News Video | Policy | GPs | Hospitals | Medical | Mental Health | Welfare | Search


Ninety percent success rate for smoking cessation services

Ninety percent success rate for smoking cessation services

In a small office at the Otago Asthma Society, two part-time staff, Jo Torrance and Lynda Paris, have a record they are proud of – 90 percent of all clients who come to see them to stop smoking don’t start again.

“The majority of our clients have COPD (chronic obstructive pulmonary disease) so the motivation for them to stop smoking is relatively high. The alternative is a very poor quality of life. Giving up is still very difficult for many of them as they have been smoking a long time,” said Jo.

In New Zealand an estimated 1 in 7 people aged 45 and over has COPD (more than 200,000 people) with 85 percent of these smokers or ex-smokers. World COPD Day is on 14 November. The Asthma Foundation is encouraging all smokers or ex-smokers who have breathing difficulties to talk to their GP or contact their nearest asthma society for information and support. The message is ‘It’s not too late to stop smoking’ to make a change for better health.

Many of the clients who come to the Otago Asthma Society self refer as they want to make the change for better health. They often don’t have the skills in accessing smoking cessation services or know about getting the right help. “Many doctors aren’t free and there can be a part cost in accessing the smoking cessation nurse. We see them free of charge, they just need to have a respiratory condition and to want to stop,” said Jo.

The team puts their success down to the very intensive, one-on-one support that is provided. “We see clients very regularly the first little while – this can be every couple of days to start with – to keep their motivation high while they are going through this period,” said Jo.

Jo and Lynda also continually follow-up clients. “We’re still supporting some clients 18 months on. It’s important to keep in touch as old habits die very slowly. Addictive personalities need to be reinforced they are doing well, which can be just be a phone call,” they said.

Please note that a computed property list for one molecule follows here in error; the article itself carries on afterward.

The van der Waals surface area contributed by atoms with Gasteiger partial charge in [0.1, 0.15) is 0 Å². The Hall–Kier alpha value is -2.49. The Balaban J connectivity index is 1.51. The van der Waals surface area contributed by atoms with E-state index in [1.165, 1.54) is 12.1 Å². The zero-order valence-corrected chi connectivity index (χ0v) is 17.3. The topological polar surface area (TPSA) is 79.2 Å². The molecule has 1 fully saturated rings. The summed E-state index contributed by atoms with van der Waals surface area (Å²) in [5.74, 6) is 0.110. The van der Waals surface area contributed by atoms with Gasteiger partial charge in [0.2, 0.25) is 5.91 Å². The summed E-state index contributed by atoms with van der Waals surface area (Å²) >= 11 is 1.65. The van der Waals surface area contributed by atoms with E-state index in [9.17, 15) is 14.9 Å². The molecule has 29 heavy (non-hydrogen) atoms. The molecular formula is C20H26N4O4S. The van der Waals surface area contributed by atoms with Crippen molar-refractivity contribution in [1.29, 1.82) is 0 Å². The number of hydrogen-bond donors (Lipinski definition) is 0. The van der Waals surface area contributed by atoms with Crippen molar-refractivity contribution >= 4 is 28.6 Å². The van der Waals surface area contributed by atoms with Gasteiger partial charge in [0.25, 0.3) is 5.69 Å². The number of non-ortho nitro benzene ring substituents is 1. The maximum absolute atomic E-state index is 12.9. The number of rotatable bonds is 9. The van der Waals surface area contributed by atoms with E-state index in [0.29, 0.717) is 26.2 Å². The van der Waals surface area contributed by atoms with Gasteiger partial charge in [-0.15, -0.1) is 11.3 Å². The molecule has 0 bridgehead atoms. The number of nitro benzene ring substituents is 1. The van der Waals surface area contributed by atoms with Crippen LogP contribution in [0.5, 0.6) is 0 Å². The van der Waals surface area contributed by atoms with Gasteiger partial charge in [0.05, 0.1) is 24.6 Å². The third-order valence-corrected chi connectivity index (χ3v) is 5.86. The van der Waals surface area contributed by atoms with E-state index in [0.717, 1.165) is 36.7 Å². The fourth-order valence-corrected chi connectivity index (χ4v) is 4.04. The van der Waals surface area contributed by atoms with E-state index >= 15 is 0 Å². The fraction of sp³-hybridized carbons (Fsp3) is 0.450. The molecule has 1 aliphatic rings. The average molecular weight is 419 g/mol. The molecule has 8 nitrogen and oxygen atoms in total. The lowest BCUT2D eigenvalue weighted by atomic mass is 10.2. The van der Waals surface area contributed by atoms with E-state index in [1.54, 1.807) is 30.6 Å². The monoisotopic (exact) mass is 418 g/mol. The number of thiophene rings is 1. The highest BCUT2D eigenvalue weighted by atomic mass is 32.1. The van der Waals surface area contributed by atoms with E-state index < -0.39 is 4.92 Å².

For us it is all about quality. They have no contract to provide this service in the community, it is self funded by the Otago Asthma Society. The benefit of this is they don’t have to justify seeing clients in a commercial sense. Their focus is on the personal relationship that is built with clients, which takes time.

The service initially started with a grant from the Asthma Foundation for a pilot programme. The Society now sees it as a valuable asset in the services they provide and fund, especially alongside their COPD work.

“As far as we are concerned we can throw all other services out the window while people are still smoking – so this is an important focus for us,” said Jo.

“There is a huge amount of reward that comes out of this. We see the benefits our clients who stop smoking gain including better health and a better quality of life. That’s why we do this – it’s not just a numbers game,” said Jo.


© Scoop Media

Culture Headlines | Health Headlines | Education Headlines


Werewolf Film: It Follows - Panic In Detroit

Philip Matthews: When you heard last month that Wes Craven had died and you wanted to pay homage, you could have sat down with any one of five of his films that helped reinvent American horror at least three times over three decades... Or you could just have watched one of the greatest recent horror films that would probably not exist without Craven. More>>


Werewolf Music: Searching For The White Wail - On Art Pepper, etc

If the word ‘hipster’ means anything – which it arguably doesn’t – it seems to be more of an impulse than a condition. One always headed for the margins, and away from the white-bred, white-bread mainstream... More>>


Scoop Review Of Books: Leonardo da Vinci - The Graphic Work

The breadth of da Vinci’s work is incredible: from animals to weaponry, architecture to fabric, maps to botany. The works have been divided into themes such as Proportion Drawings, Anatomical Drawings and Drawings of Maps and Plans. Each section begins with a short essay. More>>

Scoop Review Of Books: James Hector: Explorer, Scientist, Leader

Publication of this comprehensive 274-page account of the life and work of James Hector by the Geoscience Society of New Zealand marks the 150th anniversary of James Hector’s appointment as New Zealand’s first government scientist. More>>

On Shoestrings And Phones: Rossellini And Contemporary Film

Howard Davis: Roberto Rossellini's Neo-Realist Rome, Open City provides some fascinating technical parallels to Tangerine, an equally revolutionary Independent movie made exactly seventy years later. More>>

Art Review: Fiona Pardington's A Beautiful Hesitation

An aroma of death and decay perfumes this extraordinary survey of Fiona Pardington's work with faint forensic scents of camphor and formaldehyde. Eight large-format still-lifes dominate the main room, while other works reveal progressive developments in style and subject-matter. More>>

Get More From Scoop



Search Scoop  
Powered by Vodafone
NZ independent news